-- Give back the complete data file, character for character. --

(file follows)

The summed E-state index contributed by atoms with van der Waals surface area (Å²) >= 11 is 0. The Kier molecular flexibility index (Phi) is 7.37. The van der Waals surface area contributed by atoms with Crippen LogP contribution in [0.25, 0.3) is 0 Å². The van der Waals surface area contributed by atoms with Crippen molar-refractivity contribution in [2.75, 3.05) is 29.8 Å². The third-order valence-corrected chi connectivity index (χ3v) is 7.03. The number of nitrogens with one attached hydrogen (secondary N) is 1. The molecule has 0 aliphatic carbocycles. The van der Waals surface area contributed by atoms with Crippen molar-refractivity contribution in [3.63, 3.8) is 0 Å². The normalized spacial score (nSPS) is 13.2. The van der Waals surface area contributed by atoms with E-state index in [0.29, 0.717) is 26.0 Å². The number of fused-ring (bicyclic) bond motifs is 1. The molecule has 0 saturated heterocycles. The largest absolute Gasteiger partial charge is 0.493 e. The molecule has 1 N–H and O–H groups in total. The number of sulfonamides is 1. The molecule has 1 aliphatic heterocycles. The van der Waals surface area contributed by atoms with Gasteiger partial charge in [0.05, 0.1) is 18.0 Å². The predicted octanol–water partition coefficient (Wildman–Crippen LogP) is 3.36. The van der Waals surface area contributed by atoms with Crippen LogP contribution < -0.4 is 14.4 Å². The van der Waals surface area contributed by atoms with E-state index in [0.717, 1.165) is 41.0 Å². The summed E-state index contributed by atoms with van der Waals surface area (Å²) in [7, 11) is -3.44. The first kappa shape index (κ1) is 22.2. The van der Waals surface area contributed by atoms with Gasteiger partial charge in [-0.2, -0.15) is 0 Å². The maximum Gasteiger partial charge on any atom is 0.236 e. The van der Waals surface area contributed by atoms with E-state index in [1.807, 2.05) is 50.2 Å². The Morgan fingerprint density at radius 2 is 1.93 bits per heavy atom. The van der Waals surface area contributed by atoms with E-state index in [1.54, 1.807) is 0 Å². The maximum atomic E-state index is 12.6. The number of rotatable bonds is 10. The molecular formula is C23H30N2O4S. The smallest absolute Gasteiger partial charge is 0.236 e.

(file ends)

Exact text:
The summed E-state index contributed by atoms with van der Waals surface area (Å²) >= 11 is 0. The Kier molecular flexibility index (Phi) is 7.37. The van der Waals surface area contributed by atoms with Crippen LogP contribution in [0.25, 0.3) is 0 Å². The van der Waals surface area contributed by atoms with Crippen molar-refractivity contribution in [2.75, 3.05) is 29.8 Å². The third-order valence-corrected chi connectivity index (χ3v) is 7.03. The number of nitrogens with one attached hydrogen (secondary N) is 1. The molecule has 0 aliphatic carbocycles. The van der Waals surface area contributed by atoms with Crippen molar-refractivity contribution in [3.63, 3.8) is 0 Å². The normalized spacial score (nSPS) is 13.2. The van der Waals surface area contributed by atoms with E-state index in [0.29, 0.717) is 26.0 Å². The number of fused-ring (bicyclic) bond motifs is 1. The molecule has 0 saturated heterocycles. The largest absolute Gasteiger partial charge is 0.493 e. The molecule has 1 N–H and O–H groups in total. The number of sulfonamides is 1. The molecule has 1 aliphatic heterocycles. The van der Waals surface area contributed by atoms with Gasteiger partial charge in [0.05, 0.1) is 18.0 Å². The predicted octanol–water partition coefficient (Wildman–Crippen LogP) is 3.36. The van der Waals surface area contributed by atoms with Crippen LogP contribution < -0.4 is 14.4 Å². The van der Waals surface area contributed by atoms with E-state index in [0.717, 1.165) is 41.0 Å². The summed E-state index contributed by atoms with van der Waals surface area (Å²) in [7, 11) is -3.44. The first kappa shape index (κ1) is 22.2. The van der Waals surface area contributed by atoms with Gasteiger partial charge in [-0.2, -0.15) is 0 Å². The maximum Gasteiger partial charge on any atom is 0.236 e. The van der Waals surface area contributed by atoms with E-state index in [1.807, 2.05) is 50.2 Å². The Morgan fingerprint density at radius 2 is 1.93 bits per heavy atom. The van der Waals surface area contributed by atoms with E-state index in [1.54, 1.807) is 0 Å². The maximum atomic E-state index is 12.6. The number of rotatable bonds is 10. The molecular formula is C23H30N2O4S. The smallest absolute Gasteiger partial charge is 0.236 e.